Can Fractional Crystallization of a Lunar Magma Ocean Produce the Lunar Crust.

images[7]New techniques enable the study of Apollo samples and lunar meteorites in unprecedented detail, and recent orbital spectral data reveal more about the lunar farside than ever before, raising new questions about the supposed simplicity of lunar geology. Nevertheless, crystallization of a global-scale magma ocean remains the best model to account for known lunar lithologies. Crystallization of a lunar magma ocean (LMO) is modeled to proceed by two end-member processes – fractional crystallization from (mostly) the bottom up, or initial equilibrium crystallization as the magma is vigorously convecting and crystals remain entrained, followed by crystal settling and a final period of fractional crystallization (1). Physical models of magma viscosity and convection at this scale suggest that both processes are possible. We have been carrying out high-fidelity experimental simulations of LMO crystallization using two bulk compositions that can be regarded as end-members in the likely relevant range: Taylor Whole Moon (TWM) (2) and Lunar Primitive Upper Mantle (LPUM) (3). TWM is enriched in refractory elements by 1.5 times relative to Earth, whereas LPUM is similar to the terrestrial primitive upper mantle, with adjustments made for the depletion of volatile alkalis observed on the Moon. Here we extend our earlier equilibrium-crystallization experiments (4) with runs simulating full fractional crystallization.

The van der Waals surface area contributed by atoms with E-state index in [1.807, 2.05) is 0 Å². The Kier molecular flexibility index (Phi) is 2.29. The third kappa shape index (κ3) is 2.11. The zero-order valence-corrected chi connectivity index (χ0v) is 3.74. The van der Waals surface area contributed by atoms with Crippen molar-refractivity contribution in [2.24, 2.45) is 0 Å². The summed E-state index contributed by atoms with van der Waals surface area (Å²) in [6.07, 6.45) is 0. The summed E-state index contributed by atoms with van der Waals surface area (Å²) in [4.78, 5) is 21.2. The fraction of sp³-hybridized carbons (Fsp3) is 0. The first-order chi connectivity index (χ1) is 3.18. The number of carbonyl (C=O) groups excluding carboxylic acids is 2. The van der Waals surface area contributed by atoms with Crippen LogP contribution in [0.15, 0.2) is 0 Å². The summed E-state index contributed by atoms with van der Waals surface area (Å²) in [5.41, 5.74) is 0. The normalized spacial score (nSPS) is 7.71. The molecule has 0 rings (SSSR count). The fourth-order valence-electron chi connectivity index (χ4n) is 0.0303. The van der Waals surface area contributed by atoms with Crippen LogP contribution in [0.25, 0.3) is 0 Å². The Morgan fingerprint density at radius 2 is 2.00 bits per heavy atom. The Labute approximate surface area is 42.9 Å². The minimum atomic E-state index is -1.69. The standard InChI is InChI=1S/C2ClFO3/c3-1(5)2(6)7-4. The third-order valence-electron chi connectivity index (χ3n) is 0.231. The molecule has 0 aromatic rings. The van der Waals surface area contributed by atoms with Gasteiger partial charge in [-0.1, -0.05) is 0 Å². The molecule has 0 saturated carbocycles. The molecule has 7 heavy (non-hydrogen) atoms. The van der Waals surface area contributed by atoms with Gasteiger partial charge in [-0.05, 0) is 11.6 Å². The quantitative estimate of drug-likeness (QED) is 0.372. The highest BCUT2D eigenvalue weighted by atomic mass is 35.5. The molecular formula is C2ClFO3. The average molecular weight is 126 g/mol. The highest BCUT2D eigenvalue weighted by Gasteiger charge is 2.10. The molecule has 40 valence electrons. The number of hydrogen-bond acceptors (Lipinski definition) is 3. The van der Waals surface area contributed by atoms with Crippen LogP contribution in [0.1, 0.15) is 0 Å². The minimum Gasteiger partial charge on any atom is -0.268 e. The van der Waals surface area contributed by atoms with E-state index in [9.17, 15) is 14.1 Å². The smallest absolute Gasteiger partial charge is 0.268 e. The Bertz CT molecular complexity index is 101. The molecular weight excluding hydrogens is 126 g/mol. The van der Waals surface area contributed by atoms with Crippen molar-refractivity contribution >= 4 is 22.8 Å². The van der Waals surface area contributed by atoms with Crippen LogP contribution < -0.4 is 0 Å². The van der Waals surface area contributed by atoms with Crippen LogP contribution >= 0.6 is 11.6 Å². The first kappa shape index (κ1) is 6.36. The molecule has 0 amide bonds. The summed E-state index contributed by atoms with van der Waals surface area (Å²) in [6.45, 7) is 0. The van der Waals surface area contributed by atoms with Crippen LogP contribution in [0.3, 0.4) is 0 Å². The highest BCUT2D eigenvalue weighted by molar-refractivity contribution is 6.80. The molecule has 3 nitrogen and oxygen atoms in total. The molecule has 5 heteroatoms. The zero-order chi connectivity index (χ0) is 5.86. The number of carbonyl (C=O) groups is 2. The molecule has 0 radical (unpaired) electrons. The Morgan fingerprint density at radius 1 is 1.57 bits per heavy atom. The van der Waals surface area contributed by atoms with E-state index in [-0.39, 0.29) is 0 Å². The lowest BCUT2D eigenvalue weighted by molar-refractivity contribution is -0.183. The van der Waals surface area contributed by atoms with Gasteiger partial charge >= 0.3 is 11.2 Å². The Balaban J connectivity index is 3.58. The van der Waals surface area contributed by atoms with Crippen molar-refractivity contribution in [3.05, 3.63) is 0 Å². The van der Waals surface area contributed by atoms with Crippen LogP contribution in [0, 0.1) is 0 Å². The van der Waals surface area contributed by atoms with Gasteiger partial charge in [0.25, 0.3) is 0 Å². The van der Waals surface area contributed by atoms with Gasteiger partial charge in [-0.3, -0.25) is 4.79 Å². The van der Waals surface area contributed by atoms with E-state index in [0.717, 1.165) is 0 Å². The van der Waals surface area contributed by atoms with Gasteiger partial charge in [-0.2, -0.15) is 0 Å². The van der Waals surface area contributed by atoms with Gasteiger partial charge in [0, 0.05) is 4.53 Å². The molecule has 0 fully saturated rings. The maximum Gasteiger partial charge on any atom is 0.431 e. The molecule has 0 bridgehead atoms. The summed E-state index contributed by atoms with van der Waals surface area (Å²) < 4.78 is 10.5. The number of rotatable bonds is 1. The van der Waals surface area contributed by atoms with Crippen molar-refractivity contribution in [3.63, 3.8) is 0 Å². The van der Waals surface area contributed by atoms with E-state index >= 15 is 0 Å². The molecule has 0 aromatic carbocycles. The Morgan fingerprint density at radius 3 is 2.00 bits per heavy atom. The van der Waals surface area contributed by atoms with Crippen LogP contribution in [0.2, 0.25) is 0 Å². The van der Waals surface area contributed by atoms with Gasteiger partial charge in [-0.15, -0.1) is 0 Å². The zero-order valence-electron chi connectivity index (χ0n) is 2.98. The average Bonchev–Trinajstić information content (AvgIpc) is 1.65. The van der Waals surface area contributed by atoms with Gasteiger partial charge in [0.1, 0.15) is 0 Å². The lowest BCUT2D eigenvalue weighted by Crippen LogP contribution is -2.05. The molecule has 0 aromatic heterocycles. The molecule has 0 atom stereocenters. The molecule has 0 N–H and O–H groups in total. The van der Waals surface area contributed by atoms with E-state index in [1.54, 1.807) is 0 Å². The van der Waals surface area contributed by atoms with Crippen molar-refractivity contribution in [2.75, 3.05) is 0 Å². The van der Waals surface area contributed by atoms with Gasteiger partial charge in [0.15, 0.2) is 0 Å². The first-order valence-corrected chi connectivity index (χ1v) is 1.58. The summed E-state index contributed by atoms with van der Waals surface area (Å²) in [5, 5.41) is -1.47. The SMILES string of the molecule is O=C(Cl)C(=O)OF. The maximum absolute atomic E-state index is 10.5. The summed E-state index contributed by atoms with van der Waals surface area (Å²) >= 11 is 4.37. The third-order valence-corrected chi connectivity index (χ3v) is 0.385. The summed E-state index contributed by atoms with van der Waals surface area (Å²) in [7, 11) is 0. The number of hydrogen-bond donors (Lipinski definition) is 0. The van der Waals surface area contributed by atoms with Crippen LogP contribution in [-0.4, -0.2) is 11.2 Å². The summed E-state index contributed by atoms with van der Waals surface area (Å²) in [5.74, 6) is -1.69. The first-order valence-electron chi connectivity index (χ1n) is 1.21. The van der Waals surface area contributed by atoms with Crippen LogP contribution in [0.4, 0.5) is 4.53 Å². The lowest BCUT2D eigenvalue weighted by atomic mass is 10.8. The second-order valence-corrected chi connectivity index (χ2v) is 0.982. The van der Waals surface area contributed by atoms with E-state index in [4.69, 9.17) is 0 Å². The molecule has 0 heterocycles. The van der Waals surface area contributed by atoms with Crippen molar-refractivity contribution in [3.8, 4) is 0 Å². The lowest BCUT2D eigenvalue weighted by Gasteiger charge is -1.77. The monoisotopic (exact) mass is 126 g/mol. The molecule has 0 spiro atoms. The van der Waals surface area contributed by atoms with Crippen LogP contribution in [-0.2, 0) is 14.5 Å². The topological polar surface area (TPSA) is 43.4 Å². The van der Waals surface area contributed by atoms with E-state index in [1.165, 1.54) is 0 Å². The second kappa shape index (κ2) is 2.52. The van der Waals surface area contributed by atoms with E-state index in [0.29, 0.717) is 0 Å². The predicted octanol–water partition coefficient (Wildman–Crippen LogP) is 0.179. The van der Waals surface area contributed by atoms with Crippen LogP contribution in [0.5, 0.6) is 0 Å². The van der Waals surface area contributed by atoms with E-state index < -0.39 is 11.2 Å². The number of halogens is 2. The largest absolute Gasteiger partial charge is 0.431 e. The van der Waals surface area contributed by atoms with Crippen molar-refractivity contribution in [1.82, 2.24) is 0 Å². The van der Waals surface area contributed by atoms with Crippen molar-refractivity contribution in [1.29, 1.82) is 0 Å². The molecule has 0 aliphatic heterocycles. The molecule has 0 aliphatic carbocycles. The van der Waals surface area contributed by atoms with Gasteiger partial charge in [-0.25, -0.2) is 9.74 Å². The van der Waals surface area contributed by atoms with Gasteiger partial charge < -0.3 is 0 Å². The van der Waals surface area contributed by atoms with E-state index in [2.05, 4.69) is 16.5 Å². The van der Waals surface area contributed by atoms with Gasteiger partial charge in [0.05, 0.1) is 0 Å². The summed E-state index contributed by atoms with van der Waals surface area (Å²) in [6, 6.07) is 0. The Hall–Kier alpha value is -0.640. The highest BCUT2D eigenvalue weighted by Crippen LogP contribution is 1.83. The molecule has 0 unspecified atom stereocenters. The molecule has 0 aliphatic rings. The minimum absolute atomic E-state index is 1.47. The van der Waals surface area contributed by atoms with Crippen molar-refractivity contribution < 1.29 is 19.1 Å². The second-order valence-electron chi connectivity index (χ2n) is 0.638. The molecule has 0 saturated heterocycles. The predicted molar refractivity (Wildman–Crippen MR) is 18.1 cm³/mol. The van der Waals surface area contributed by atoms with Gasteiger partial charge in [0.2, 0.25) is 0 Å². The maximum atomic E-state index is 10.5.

Personal Author D. S. Draper J. F. Rapp For more info go to: or call NTIS 800-553-6847 Mon – Fri 8am to 5pm est.

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